US top court to decide credit card arbitration case
* At issue 1996 law, Credit Repair Organizations Act
* Court expected to hear arguments, rule in upcoming term
* Consumers promised $300 in credit, charged $257 in fees
By James Vicini
WASHINGTON, May 2 (Reuters) - The U.S. Supreme Court said on Monday it would hear an appeal by Synovus Financial Corp (SNV.N) and CompuCredit Holdings Corp CCRT.O arguing that credit card claims under a 1996 law should be decided in arbitration, not in court.
A U.S. appeals court in San Francisco ruled against the two companies and held the language in the law, the Credit Repair Organizations Act, was intended to bar arbitration of claims.
According to the lawsuit, CompuCredit and Synovus market and issue a low-rate Aspire Visa card to people with low or weak credit ratings. The plaintiffs said they were promised $300 in available credit, but were charged $257 in fees in the first year they had the card.
The lawsuit claimed imposition of certain fees violated the law and the companies failed to make certain required disclosures.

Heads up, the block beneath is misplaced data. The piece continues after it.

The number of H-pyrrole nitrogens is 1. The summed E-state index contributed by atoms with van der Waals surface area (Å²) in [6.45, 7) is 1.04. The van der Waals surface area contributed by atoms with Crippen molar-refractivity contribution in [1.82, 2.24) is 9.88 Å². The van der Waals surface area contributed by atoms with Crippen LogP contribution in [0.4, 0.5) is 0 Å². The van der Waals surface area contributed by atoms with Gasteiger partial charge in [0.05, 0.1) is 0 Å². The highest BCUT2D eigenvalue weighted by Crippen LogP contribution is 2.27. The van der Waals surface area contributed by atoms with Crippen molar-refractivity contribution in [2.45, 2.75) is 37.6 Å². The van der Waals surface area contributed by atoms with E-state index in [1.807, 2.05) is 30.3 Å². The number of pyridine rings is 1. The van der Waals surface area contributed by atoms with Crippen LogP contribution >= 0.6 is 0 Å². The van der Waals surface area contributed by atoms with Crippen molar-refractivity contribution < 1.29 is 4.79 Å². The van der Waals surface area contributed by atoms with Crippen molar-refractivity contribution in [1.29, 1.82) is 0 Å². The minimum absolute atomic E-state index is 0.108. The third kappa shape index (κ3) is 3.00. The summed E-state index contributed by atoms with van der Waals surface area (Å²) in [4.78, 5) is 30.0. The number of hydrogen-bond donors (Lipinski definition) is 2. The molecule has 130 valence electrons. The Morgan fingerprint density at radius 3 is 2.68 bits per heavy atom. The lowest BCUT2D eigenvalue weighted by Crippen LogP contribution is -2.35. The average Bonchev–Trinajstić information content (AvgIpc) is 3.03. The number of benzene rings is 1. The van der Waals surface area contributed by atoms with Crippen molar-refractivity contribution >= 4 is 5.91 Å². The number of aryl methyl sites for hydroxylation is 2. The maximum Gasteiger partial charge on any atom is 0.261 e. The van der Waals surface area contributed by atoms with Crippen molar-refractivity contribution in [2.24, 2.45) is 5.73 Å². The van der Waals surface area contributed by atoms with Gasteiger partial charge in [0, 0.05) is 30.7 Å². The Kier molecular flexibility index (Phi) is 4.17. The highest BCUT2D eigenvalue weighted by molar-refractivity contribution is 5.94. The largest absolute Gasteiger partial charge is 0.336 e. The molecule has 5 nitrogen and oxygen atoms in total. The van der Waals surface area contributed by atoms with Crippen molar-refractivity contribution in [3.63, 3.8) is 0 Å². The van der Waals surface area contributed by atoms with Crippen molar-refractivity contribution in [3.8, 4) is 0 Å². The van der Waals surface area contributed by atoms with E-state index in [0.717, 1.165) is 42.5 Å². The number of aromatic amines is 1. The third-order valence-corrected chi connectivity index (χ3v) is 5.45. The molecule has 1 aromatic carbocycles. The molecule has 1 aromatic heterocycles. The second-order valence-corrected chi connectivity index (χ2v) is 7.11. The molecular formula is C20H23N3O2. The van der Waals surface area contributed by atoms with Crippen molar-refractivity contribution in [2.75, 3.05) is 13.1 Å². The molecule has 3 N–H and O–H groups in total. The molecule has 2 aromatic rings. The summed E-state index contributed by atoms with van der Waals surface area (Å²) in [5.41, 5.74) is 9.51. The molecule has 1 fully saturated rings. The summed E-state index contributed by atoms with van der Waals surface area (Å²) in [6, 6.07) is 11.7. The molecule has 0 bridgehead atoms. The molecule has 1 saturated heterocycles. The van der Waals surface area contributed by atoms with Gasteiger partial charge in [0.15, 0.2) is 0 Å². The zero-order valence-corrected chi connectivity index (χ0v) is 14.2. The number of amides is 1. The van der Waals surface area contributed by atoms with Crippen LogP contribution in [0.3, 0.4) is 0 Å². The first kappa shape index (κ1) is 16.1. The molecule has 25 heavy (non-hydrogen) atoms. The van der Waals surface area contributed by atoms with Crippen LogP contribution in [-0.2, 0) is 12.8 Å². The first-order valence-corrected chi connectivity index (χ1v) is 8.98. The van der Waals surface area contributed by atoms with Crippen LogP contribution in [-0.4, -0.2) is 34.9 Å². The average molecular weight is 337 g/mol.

Three consumers sued in federal court, seeking to represent a nationwide class of holders of the credit card. The companies said the dispute should be handled by arbitration because of the valid agreement the customers signed to receive the card.
Attorneys for the plaintiffs opposed the appeal. They cited just 116 reported cases asserting claims under the law since its enactment in 1996.
The Supreme Court is expected to hear arguments in the case and then rule during its upcoming term that begins in October.
The justices agreed to decide the dispute after handing businesses such as AT&T Inc (T.N) a major victory last week by upholding the use of arbitration for customer disputes rather than allowing claims to be brought together as a group.
The high court ruled that an AT&T unit could enforce a provision in its customer contracts requiring individual arbitration and preventing the pooling together of claims into a class-action lawsuit or class-wide arbitration.
The ruling, which held a federal arbitration law trumped a California law, represented the latest in a series by the justices in recent years that generally favored arbitration.
The Supreme Court case is CompuCredit Corp and Synovus Bank v. Wanda Greenwood, No. 10-948. (Reporting by James Vicini, Editing by Tim Dobbyn)
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